With all of the hype in mobile, the conversation most often shifts to “who is doing it right” or even, somewhat prematurely, “who is doing it best?” Altimeter showcased a method to take a look at mobile applications and understand how mature an app strategy is and what steps can be taken to move to the next, higher maturity phase. I’ve since had conversations with clients and others suggesting that taking this maturity model and looking at the present state and impact assessment areas and using those as a way to measure maturity of an overall mobile strategy, beyond just apps.
No News Is… No News
Since the publication of that report many of the organizations profiled have continued to break new ground in how they serve customers with mobile, others have changed their fortunes for the better. This is laudable progress but I think we’re at the precipice of something bigger, empowered mobile strategies. What is it?
<;blockquoteEmpowered mobile strategies are those applications and their mobile tools that provide a net new class of product or service or fundamentally change the way that a brand connects with a user.
Fully changing a product category of shifting an experience is something we won't widely see for at least a year. There are still too many question marks in terms of which platforms to develop for and a constraint of resources to go across they'll suite of contenders today. In addition, there are still many walls inside of large organizations not allowing resources to connect to provide a unified experience to mobile customers. There are some early examples, though, and the partnerships that make them possible are not what you'd expect.
American Airlines Empowers Their App
One does not often think of contact centers in the same breath as mobile, but the connection, once made, is obvious. American Airlines offers an app to help its customers check into flights, make reservations, request upgrades and, generally, interact with a travel brand when traveling. The app, though well designed, has little more use than the seat-back copy of American Way magazine. That’s about to change.
This summer, American will be enhancing its app to add live interaction. Through the use of contact center vendor Genesys‘ mobile app API and a partnership with Gogo Inflight Internet which American has rolled out on many of its flights, users can fire up the American Airlines mobile app at 35,000 feet and chat live with a representative in the airline’s contact center. This is invaluable for re-booking, checking upgrades and generally changes the nature of customer service from being reactive to being proactive and serving customers at the time of need. This is empowered mobile. .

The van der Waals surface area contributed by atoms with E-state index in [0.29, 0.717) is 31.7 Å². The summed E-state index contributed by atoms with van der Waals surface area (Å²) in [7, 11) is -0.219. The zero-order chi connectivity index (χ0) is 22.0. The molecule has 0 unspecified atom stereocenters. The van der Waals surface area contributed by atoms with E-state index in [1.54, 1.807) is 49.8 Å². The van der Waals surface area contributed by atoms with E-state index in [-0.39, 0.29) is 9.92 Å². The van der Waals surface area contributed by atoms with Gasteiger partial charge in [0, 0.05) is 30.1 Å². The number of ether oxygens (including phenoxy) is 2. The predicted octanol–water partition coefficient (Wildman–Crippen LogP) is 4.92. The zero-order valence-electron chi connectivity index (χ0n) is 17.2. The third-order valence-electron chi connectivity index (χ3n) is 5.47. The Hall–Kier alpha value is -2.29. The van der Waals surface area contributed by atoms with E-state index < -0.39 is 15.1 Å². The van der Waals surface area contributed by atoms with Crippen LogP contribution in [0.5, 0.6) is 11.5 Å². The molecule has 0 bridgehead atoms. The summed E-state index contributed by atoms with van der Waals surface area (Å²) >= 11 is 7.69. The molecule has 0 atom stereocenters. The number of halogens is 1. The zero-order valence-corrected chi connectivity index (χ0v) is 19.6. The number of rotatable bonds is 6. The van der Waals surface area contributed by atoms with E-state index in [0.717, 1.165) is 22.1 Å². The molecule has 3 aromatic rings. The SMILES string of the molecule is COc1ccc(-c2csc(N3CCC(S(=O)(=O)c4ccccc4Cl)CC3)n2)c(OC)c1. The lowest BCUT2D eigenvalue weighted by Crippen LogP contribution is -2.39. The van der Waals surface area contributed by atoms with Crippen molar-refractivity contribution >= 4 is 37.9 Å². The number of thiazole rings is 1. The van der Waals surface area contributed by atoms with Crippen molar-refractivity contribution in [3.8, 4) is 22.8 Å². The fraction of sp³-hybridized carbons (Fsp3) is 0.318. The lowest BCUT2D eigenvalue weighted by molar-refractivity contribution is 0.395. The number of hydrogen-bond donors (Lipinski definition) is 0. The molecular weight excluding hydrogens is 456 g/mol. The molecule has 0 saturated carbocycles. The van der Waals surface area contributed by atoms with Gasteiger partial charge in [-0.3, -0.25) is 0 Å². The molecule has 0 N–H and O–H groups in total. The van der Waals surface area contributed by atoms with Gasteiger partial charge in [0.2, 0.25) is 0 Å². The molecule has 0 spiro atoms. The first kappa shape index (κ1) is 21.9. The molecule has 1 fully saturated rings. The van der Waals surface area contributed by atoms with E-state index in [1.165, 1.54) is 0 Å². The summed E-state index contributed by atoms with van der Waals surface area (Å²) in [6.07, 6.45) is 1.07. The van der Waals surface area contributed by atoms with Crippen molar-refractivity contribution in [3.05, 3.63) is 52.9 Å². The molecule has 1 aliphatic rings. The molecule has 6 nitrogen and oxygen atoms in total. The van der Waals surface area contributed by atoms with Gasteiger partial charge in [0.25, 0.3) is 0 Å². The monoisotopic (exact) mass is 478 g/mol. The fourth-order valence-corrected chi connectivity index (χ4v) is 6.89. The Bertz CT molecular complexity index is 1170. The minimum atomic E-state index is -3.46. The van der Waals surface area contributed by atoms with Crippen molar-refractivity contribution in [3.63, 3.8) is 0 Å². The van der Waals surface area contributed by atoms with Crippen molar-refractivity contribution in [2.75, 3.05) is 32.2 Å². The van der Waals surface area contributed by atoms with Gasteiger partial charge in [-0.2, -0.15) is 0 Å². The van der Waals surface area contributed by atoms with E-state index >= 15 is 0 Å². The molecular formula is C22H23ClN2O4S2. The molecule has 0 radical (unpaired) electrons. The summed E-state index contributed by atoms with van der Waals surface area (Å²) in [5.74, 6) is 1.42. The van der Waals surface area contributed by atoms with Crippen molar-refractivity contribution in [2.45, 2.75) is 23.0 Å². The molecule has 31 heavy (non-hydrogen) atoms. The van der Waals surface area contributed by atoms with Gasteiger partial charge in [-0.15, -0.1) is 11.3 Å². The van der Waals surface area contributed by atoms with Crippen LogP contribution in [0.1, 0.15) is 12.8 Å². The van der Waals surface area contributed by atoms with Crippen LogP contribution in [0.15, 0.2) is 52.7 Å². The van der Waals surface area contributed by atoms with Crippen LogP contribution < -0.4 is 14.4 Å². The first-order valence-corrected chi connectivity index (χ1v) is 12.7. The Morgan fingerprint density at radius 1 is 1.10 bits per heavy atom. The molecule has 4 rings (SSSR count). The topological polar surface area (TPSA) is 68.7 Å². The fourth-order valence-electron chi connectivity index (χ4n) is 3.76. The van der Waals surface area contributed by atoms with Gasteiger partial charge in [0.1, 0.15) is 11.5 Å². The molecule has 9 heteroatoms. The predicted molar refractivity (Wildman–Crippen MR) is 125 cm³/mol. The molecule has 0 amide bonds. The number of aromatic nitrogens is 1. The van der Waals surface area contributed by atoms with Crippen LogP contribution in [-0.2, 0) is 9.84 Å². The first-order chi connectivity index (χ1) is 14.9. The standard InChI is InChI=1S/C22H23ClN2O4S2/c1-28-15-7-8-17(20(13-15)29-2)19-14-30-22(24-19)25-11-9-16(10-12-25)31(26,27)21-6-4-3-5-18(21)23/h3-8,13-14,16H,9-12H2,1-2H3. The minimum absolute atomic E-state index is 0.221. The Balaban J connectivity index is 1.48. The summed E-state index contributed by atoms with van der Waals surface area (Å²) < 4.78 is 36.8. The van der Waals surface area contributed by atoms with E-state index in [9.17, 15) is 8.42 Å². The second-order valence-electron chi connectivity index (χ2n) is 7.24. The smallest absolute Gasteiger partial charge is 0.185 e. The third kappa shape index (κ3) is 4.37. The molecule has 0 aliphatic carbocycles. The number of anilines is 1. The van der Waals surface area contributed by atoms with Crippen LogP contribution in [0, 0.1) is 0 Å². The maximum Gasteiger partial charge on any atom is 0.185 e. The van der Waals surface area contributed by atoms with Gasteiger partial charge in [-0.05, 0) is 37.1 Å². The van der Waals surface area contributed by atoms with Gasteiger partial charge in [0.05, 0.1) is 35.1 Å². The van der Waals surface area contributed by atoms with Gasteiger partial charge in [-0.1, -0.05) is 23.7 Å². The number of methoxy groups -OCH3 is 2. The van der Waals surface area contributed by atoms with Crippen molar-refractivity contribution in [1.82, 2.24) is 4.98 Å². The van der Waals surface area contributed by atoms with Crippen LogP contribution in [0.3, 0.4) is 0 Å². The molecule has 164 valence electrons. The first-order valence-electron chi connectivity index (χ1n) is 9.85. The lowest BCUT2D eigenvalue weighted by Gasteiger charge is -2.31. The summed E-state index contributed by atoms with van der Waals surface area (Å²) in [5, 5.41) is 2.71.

It’s All About The Back-End
Contact center technology vendor Genesys provides the underpinnings to empower AA's mobile app.
Contact centers and customer service hubs may seem to be a “no-brainer” connection for mobile, however, aside from some forward-looking vendors like American’s partner Genesys, the links to many enterprise systems simply aren’t there. Most brands are looking to sell directly or drive revenue indirectly through mobile. While many brands look at mobile as a way to enrich themselves by driving transactions and revenue using mobile to engage, focusing on customer relationship over transactions, has wider applicability and, though it has a bit muddier ROI, can hold far more potential.
Empowering mobile assets to act as 1st line tools customer service tools and up the ante of interaction is starting to happen. Unfortunately, the evolution from passive (and even egregious mobile apps – those that simply sought to showcase the capabilities of a device and provide little value) to empowered mobile tools has been slow. This is largely due to mobile being treated as a separate, stand-alone capability inside of many organizations and also due to enterprise software vendors reticence to extend their tools to reach mobile to date. Expect more enterprise system vendors, from the contact center to the supply chain, step up and provide interaction for mobile users in the coming year. Doing mobile right does not rely on choosing one “right” technology; it depends on tying the mobile front end as tightly as possible to existing, back-end, customer-servicing assets.